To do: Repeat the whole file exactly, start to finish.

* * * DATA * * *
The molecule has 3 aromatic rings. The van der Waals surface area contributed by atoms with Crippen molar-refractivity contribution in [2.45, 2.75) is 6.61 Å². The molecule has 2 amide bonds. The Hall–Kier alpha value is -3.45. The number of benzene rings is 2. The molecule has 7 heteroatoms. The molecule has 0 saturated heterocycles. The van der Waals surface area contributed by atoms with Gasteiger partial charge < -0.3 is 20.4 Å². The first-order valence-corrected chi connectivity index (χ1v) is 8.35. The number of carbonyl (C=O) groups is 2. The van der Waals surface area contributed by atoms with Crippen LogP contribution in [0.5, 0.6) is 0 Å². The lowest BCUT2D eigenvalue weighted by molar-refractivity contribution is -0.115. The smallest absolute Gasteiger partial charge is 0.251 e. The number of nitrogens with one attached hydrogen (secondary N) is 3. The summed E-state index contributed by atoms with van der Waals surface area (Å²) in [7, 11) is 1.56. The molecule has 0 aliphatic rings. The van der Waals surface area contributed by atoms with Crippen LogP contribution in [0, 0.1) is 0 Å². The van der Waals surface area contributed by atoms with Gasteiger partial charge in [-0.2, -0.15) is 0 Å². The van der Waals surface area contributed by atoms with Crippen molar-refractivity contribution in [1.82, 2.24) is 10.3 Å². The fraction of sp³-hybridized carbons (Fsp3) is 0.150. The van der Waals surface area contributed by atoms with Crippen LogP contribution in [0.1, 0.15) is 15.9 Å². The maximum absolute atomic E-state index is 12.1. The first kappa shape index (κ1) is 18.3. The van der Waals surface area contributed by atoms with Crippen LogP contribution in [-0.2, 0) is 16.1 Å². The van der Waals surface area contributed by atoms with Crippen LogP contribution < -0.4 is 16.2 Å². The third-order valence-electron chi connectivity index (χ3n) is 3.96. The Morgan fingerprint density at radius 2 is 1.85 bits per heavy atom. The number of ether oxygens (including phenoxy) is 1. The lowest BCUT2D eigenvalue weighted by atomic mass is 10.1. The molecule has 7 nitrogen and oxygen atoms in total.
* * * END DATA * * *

The molecule has 3 aromatic rings. The van der Waals surface area contributed by atoms with Crippen molar-refractivity contribution in [2.45, 2.75) is 6.61 Å². The molecule has 2 amide bonds. The Hall–Kier alpha value is -3.45. The number of benzene rings is 2. The molecule has 7 heteroatoms. The molecule has 0 saturated heterocycles. The van der Waals surface area contributed by atoms with Gasteiger partial charge < -0.3 is 20.4 Å². The first-order valence-corrected chi connectivity index (χ1v) is 8.35. The number of carbonyl (C=O) groups is 2. The van der Waals surface area contributed by atoms with Crippen LogP contribution in [0.5, 0.6) is 0 Å². The lowest BCUT2D eigenvalue weighted by molar-refractivity contribution is -0.115. The smallest absolute Gasteiger partial charge is 0.251 e. The number of nitrogens with one attached hydrogen (secondary N) is 3. The summed E-state index contributed by atoms with van der Waals surface area (Å²) in [7, 11) is 1.56. The molecule has 0 aliphatic rings. The van der Waals surface area contributed by atoms with Crippen LogP contribution in [0, 0.1) is 0 Å². The van der Waals surface area contributed by atoms with Gasteiger partial charge in [-0.2, -0.15) is 0 Å². The van der Waals surface area contributed by atoms with Crippen molar-refractivity contribution in [1.82, 2.24) is 10.3 Å². The fraction of sp³-hybridized carbons (Fsp3) is 0.150. The van der Waals surface area contributed by atoms with Crippen LogP contribution in [0.1, 0.15) is 15.9 Å². The maximum absolute atomic E-state index is 12.1. The first kappa shape index (κ1) is 18.3. The van der Waals surface area contributed by atoms with Crippen LogP contribution in [-0.2, 0) is 16.1 Å². The van der Waals surface area contributed by atoms with Crippen LogP contribution < -0.4 is 16.2 Å². The third-order valence-electron chi connectivity index (χ3n) is 3.96. The Morgan fingerprint density at radius 2 is 1.85 bits per heavy atom. The number of ether oxygens (including phenoxy) is 1. The lowest BCUT2D eigenvalue weighted by atomic mass is 10.1. The molecule has 7 nitrogen and oxygen atoms in total.